(Bloomberg) -- The amounts are so small that in most places they’d go on a credit card -- a few hundred dollars to buy an appliance, or a few thousand to stock a corner store’s shelves. Except, in Venezuela card limits can be as low as $1, and banks severely curtailed lending years ago.

So a cottage industry of at least half a dozen shadow lenders has sprung up to make short-term loans at monthly interest rates of as high as 5%. Catering to Venezuela’s middle and lower classes, as well as mom-and-pop enterprises, the startups are filling a void and helping fuel the country’s tentative economic rebound.

The industry is minuscule by international standards, but in a country where gross domestic product has shriveled 80% in the past decade, even a loan of a few hundred dollars can make a huge difference to a budding entrepreneur or a family in need of a new refrigerator. 

The rapid growth of these private lenders shows the pent-up demand for credit as an uneven recovery takes hold following the government’s decision to allow the dollar to be used in everyday transactions, which created some stability for Venezuelans stung by years of brutal inflation as the local currency collapsed. 

“Since we are seeing an improvement in Venezuela, we’ve decided to increase our bet,” said Gabriel Castillo, the chief executive officer of Ribo Capital, a firm based in the Dominican Republic that began offering loans in Caracas late last year. “Dollars have reached all social levels.”

Ribo has about 400 loans outstanding, with an average term of 12 months, up from just 50 loans when the business started in December, according to Castillo. Part of its business comes from partnering with local companies to offer payroll loans for their employees. 

One challenge for the smaller lenders is figuring out whether a particular borrower is likely to pay them back. After years of economic turmoil including a brutal recession and US sanctions, credit histories have all but vanished, leaving lenders hamstrung.

So firms have developed their own scoring tools to judge the likelihood of getting paid back. Some track metadata from mobile phones to look for usage patterns that portend a high likelihood of users paying back loans, while others administer psychological tests intended to measure traits like spending impulsiveness and the desire to save money.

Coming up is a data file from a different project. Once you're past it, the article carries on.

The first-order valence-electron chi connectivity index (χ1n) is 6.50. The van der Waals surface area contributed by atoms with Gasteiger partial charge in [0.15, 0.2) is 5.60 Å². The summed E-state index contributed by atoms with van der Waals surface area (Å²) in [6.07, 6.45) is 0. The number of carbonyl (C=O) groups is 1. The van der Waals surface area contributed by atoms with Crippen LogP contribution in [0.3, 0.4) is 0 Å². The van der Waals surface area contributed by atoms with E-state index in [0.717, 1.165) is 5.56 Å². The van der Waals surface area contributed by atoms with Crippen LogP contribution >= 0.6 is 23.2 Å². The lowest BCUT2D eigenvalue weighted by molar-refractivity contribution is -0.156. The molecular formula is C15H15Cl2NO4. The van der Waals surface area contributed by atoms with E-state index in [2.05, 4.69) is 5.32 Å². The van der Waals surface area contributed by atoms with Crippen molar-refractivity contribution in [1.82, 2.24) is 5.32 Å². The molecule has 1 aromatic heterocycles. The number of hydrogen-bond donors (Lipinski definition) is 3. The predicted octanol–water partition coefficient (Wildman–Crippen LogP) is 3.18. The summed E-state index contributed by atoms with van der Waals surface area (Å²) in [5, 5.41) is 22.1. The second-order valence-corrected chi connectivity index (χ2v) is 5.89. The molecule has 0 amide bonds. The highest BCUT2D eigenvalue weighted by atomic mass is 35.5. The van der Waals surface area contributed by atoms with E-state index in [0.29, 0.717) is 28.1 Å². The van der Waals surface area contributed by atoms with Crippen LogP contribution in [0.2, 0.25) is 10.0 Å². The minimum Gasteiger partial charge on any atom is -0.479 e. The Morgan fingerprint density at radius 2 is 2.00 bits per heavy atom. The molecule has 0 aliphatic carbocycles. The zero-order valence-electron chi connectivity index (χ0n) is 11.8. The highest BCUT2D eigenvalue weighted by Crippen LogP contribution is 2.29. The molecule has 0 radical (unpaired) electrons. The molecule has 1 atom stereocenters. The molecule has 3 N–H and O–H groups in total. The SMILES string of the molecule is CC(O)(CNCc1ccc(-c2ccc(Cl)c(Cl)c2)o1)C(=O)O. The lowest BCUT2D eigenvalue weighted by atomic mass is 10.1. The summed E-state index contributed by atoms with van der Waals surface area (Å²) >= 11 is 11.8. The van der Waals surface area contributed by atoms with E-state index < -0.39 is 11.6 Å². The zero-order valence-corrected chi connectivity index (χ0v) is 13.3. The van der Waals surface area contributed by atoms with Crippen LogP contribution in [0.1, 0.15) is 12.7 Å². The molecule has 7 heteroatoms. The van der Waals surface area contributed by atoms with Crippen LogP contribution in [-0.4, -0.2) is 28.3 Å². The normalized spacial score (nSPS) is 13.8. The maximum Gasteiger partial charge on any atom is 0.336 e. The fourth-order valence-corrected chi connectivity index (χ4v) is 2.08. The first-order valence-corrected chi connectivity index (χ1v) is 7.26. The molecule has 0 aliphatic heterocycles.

No Defaults

That’s the method employed by Caracas-based AlAlza Inversiones, which recently started a project called Pidelo to offer small loans to businesses and corner shops in a notorious slum in eastern Caracas known as Petare. The company issued 200 loans in its first two months with interest rates ranging from 3% to 5% a month and a maximum repayment period of 90 days. 

So far, no one has defaulted on the loans, which average about $500, according to Daniel Berconsky, Pidelo’s CEO.

Cashea, another startup, has introduced a mobile-phone app that consumers can use at participating stores to purchase items on credit. The firm has signed deals with 26 retailers since October and says it’s had zero defaults.

While no one disputes that there’s been a boom in lending in Venezuela relative to the dearth of credit available in recent years, hard data is elusive. The country is a credit wasteland, with even the government cut off from borrowing after defaulting on its bonds five years ago. 

Lack of Data

There is no public information on how many private lenders operate in Venezuela, and no one keeps track of average interest rates, loan sizes or typical customer profiles. And while the official banking system’s credit portfolio is a little over $650 million, less than 4% of that is consumer credit, according to Caracas-based banking consultancy Aristimuño, Herrera & Asociados. That compares with about 30% in neighboring Colombia. 

Both banks and the credit-card industry were discouraged from consumer lending by government officials who feared it would reignite inflation. That’s resulted in many credit cards carrying limits of just about $50, although some offer less than $1 in credit.

The lending industry could be even bigger, but investors are hesitating because of the lack of clear rules and the uncertain outlook for the economy, according to Carlos Aguilo, director of private capital association Venecapital and founder of a tech startup incubator. Until more non-bank lenders get up and running, unmet demand for credit will be filled by informal lenders -- often loan sharks -- that charge prohibitive fees of up to 20% a month. 

The lack of lending stems in part from President Nicolas Maduro’s efforts to clamp down on inflation in years past, when he restricted banks’ ability to extend credit. Consumers were the most affected by the ban.

“Unsecured loans are a segment that Venezuela lost track of more than 10 years ago,” said Pedro Vallenilla, the CEO of Cashea. “It is a great opportunity.”

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